“I’m the first to shout from the rooftops when there’s a glaring privacy issue somewhere. But we just couldn’t find anything we could call a smoking gun at TikTok, ”mobile security expert Will Strafach told The Associated Press last month after reviewing the app. Strafach is CEO of Guardian, which provides a firewall for Apple devices.

The order does not appear to prohibit Americans from using TikTok, said Kirsten Martin, professor of technological ethics at the University of Notre Dame. She added that such an order would be virtually impossible to enforce in the first place.

“If the goal is to get teens to stop using TikTok, I’m not sure an executive order will stop them,” she said. “Every teenager knows how to use a VPN (a virtual private network). They will just pretend to be in Canada. ”

And it would be difficult to ban people from using the apps if they already have them, even if an app store ban goes into effect, said Timothy Meyer, professor of law at Vanderbilt University.

TikTok, known for its short and catchy videos, is very popular among young people in the United States and elsewhere. It is owned by the Chinese company ByteDance, which operates a separate version for the Chinese market. TikTok insists it does not store information for American users in China, but caches them in the United States and Singapore, and says it would not share it with the Chinese government.

TikTok says it has 100 million US users and hundreds of millions around the world. According to research firm App Annie, TikTok saw 50 million weekly active users in the United States during the week of July 19, the latest figure available. That’s 75% more than the first week of the year.

WeChat and its sister app Weixin in China are hugely popular apps that integrate messaging, money transfers, and a range of other services, and claim more than a billion users. All over the world, many people of Chinese descent use WeChat to stay in touch with friends and family and to do business in Mainland China.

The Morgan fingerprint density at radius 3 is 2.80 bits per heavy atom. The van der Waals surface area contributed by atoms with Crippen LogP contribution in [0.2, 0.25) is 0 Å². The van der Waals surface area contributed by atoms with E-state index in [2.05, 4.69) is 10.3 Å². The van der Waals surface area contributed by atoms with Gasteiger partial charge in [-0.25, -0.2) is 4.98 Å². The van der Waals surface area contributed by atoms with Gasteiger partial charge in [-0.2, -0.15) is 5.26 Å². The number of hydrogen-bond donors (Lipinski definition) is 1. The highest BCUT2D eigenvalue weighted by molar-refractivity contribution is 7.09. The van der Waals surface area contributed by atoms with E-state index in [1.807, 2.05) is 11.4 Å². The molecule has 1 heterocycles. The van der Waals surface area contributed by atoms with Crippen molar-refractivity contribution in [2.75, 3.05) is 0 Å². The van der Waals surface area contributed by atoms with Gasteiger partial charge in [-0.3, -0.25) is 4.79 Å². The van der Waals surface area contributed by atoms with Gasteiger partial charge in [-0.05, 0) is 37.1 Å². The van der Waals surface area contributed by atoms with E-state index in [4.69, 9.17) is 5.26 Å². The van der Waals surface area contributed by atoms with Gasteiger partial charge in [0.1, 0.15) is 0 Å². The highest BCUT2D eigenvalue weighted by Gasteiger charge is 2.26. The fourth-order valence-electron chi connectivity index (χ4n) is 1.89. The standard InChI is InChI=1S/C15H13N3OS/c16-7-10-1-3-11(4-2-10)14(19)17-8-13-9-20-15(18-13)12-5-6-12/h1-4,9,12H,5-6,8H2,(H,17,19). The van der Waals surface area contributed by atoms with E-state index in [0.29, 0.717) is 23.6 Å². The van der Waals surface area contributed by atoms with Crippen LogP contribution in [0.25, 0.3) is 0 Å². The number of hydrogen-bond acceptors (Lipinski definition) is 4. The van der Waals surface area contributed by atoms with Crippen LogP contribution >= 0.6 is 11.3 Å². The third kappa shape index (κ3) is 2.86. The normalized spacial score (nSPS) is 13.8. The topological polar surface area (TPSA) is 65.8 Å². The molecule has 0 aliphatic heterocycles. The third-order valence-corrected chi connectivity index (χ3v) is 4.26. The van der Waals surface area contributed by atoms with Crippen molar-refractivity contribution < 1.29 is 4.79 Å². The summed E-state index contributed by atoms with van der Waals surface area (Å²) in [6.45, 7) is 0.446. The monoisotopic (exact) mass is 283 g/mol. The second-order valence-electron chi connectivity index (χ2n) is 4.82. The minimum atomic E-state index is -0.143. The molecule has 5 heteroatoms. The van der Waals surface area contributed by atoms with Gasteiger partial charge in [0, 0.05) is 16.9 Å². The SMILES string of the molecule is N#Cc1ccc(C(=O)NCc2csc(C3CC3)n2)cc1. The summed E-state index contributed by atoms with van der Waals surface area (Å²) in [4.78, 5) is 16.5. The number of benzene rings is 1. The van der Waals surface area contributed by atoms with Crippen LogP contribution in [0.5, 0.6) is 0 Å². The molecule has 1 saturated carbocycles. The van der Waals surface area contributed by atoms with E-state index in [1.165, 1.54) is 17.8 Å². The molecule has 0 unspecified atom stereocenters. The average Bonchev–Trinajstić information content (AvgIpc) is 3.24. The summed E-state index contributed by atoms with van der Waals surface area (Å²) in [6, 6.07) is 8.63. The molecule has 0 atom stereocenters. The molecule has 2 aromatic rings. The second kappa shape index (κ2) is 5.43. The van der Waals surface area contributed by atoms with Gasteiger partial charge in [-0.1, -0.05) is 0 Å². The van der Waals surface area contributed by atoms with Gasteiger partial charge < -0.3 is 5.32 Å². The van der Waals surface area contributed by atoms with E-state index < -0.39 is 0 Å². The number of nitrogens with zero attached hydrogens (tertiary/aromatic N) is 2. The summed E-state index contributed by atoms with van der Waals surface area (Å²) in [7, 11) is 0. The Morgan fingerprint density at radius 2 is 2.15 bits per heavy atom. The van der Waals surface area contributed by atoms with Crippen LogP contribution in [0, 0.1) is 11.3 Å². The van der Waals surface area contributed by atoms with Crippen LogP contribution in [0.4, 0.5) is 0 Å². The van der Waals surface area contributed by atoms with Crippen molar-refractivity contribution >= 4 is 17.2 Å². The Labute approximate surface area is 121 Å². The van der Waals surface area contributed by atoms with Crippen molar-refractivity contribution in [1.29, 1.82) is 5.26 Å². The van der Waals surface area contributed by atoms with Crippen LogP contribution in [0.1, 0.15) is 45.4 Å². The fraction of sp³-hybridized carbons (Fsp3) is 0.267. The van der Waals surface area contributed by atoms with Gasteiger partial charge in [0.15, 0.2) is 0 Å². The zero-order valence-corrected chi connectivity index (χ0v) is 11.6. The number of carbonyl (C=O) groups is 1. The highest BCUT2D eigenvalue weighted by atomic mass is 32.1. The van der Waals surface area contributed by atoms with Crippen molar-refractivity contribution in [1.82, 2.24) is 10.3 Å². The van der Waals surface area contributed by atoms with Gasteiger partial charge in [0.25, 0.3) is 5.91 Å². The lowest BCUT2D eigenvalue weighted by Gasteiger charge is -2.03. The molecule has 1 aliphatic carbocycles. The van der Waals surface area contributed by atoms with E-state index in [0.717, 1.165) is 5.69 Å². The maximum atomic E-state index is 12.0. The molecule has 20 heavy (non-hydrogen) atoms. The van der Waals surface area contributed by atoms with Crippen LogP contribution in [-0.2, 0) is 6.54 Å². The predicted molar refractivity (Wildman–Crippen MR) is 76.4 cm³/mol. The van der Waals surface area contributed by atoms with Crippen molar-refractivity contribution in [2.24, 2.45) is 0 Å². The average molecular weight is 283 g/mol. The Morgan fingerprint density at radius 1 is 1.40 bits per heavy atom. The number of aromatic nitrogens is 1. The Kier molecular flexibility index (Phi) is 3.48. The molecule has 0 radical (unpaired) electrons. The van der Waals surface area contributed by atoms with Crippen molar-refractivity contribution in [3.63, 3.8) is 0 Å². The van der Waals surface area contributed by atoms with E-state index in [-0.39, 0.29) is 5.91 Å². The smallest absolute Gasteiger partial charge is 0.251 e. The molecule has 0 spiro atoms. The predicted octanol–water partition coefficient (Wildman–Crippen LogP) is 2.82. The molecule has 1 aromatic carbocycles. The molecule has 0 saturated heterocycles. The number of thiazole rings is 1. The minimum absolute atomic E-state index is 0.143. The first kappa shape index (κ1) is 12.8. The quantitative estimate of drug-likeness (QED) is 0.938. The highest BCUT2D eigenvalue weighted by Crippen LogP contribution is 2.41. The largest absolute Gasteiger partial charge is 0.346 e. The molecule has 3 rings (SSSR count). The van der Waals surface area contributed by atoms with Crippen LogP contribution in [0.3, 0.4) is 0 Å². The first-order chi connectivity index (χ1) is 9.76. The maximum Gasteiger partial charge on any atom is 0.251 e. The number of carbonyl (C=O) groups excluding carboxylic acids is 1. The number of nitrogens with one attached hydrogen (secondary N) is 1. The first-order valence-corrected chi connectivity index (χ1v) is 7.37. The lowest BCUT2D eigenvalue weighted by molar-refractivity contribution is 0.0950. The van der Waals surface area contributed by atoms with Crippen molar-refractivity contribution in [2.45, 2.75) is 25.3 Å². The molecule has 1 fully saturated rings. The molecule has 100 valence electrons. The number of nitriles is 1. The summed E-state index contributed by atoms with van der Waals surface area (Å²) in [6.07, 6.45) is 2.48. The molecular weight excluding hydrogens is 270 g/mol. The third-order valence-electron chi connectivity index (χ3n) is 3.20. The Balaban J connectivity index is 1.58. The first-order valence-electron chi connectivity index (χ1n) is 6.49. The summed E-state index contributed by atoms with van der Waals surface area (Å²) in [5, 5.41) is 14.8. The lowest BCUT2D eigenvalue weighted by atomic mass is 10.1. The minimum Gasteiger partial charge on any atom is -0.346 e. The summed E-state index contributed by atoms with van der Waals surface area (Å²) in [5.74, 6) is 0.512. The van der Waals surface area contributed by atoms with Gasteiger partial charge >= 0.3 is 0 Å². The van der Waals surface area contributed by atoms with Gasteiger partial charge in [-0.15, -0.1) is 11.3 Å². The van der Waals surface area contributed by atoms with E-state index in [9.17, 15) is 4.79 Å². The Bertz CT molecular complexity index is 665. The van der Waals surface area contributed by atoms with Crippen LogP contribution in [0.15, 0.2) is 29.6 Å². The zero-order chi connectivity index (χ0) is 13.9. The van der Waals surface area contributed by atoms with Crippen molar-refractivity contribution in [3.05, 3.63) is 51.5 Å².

In China, WeChat is censored and is expected to adhere to content restrictions set by authorities. Toronto-based internet monitoring group Citizen Lab said WeChat was monitoring files and images shared abroad to facilitate its censorship in China.

The order against Tencent could have ramifications for users beyond WeChat, which is crucial for personal communications and organizations doing business with China. Tencent also owns parts or all of the big game companies like Epic Games, publisher of the hit video game Fortnite, and Riot Games, which is behind League of Legends.

“This is a fairly large and fairly rapid expansion of Cold War technology between the United States and China,” said Steven Weber, faculty director at the Berkeley Center for Long Term Cybersecurity. Weber added that “there is a plausible national security rationale” for the orders.

As president, Trump has often taken the unusual step of provoking confrontations, often of a personal nature, with specific companies, both US and foreign.


AP reporters Barbara Ortutay in Oakland, Calif., Mae Anderson in New York, Frank Bajak in Boston, and Zen Soo in Hong Kong contributed to this article.


This story has been updated to clarify that Toronto-based Citizen Lab is a watchdog group unrelated to the Chinese government.


Please enter your comment!
Please enter your name here